Q: How did you choose Suzuki method?

A: About a year ago, a colleague of mine offered me his position at a French immersion school in Freeport, the French School of Maine, which has a Suzuki program. I had been doing the same type of teaching for quite a while and had been looking for something new. And this was something new. And as I started learning more and more about Suzuki, I became more interested.

Q: How does Suzuki compare to your college teaching?

A: It’s a whole different kind of approach. Just everything is different. Suzuki is classical music so I had to purchase a new guitar, which I really enjoy. And it’s a much younger clientele. And Suzuki has a different methodology of teaching, so it’s very, very different.

Q: What is Suzuki all about?

A: As an instructor, you have to buy this book by Mr. Suzuki, and I found that interesting. The more I learned about it, the more I found it not only to have certain overlapping concepts with my experience as a jazz musician and jazz educator, but it was interesting because there are basically two overlying concepts: Music can be learned at a very young age the way we learn our native language, which is just listening and repeating. And, by the way, the jazz world kind of learns that way, too. You listen and repeat. Suzuki also said that ability is not a born thing, it can be developed for everybody if nurtured the right way.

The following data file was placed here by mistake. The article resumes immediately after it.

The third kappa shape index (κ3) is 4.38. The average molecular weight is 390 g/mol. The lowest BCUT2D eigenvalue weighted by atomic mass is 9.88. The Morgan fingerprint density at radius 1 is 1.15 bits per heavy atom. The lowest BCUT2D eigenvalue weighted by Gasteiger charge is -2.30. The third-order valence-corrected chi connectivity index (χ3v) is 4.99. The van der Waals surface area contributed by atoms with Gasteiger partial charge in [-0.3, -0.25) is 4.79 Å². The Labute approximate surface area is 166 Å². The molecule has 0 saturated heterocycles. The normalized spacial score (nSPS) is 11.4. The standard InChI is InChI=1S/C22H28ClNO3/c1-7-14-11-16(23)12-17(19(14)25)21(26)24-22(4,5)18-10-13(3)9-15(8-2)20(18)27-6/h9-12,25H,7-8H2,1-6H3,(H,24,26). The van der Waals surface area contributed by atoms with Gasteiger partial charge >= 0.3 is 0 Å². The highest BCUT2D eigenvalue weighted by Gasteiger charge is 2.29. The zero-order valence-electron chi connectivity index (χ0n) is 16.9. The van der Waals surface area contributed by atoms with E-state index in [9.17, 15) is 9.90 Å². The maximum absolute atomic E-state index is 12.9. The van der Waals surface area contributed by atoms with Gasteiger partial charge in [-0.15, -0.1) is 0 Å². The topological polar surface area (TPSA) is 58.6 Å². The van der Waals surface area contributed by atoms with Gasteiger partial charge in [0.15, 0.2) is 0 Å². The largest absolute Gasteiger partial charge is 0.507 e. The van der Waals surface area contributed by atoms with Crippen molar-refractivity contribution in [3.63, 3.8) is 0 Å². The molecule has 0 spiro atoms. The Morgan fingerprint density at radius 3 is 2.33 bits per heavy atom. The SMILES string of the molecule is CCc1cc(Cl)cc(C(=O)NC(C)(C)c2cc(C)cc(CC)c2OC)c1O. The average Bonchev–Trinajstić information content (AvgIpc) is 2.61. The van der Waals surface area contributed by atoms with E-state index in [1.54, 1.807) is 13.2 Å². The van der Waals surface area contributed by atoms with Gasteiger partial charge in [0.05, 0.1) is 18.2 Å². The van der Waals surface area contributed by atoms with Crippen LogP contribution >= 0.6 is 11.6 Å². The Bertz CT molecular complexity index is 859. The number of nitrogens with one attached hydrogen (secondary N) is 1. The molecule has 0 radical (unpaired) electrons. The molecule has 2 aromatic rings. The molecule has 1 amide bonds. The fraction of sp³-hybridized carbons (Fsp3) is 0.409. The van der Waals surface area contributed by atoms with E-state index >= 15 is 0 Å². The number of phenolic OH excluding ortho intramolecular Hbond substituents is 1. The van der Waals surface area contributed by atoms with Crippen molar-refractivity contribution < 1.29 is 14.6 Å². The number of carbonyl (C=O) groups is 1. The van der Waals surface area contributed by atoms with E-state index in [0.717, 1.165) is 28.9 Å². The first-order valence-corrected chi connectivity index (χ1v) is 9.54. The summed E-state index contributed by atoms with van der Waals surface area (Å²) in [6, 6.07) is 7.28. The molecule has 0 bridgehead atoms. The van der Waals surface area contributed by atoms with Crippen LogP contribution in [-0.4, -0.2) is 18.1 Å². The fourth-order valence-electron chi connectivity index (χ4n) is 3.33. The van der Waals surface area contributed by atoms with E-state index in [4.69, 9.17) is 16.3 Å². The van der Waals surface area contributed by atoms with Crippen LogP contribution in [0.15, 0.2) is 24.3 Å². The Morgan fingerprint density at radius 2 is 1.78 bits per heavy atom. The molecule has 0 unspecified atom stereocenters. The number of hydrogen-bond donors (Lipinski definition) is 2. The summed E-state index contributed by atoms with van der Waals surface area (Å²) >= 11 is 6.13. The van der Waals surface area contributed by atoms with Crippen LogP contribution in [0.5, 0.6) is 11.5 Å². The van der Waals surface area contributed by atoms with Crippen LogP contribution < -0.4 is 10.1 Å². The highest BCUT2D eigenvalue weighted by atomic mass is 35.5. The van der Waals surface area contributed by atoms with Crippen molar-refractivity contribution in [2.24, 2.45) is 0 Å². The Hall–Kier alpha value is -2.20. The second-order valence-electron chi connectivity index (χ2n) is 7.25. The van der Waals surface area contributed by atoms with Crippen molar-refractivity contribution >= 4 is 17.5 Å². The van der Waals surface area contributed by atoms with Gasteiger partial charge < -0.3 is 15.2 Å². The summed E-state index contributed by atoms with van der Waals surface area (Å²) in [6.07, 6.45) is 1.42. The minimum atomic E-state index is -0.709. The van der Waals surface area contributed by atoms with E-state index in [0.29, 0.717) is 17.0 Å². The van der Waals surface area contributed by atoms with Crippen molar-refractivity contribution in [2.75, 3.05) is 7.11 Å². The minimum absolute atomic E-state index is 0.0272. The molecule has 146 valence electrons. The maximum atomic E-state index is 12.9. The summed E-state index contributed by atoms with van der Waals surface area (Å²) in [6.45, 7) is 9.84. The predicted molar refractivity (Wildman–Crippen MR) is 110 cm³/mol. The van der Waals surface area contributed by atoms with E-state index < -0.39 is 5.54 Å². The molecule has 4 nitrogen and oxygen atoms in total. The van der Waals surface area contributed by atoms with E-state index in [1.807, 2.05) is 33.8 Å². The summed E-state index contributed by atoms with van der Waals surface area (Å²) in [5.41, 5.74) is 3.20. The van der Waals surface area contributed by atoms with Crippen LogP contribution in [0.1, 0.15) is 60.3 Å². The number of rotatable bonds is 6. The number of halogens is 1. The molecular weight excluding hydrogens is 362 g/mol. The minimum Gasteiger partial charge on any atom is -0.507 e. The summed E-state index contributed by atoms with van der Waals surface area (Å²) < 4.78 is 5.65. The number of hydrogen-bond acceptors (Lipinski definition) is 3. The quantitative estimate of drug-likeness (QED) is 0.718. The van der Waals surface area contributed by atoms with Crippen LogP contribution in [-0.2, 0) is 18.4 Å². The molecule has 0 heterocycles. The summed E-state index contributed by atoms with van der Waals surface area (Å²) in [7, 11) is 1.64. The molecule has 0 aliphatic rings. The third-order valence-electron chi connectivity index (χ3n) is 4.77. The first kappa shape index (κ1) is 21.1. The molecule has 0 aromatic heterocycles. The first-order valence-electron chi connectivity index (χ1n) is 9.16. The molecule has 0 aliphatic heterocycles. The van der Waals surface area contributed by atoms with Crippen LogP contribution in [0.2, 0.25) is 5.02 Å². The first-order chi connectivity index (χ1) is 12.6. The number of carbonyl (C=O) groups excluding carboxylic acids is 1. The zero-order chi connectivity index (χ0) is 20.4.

Q: That sounds holistic.

A: They’re trying to develop well-rounded human beings. They’re not just trying to develop musicians. It was a very idealistic approach, kind of improving the world through music, which is a beautiful approach. And I’ve traveled all over the world and I have experienced the connection with people who don’t speak the same language, who come from a completely different culture. Music does connect people in a really wonderful and peaceful way.

Q: Who is Suzuki?

A: Dr. Shinichi Suzuki was a child of World War II, and I think he started teaching in the 1940s and ’50s. And it became big in America in the 1960s for violin. The Suzuki guitar method has been around for 25 years.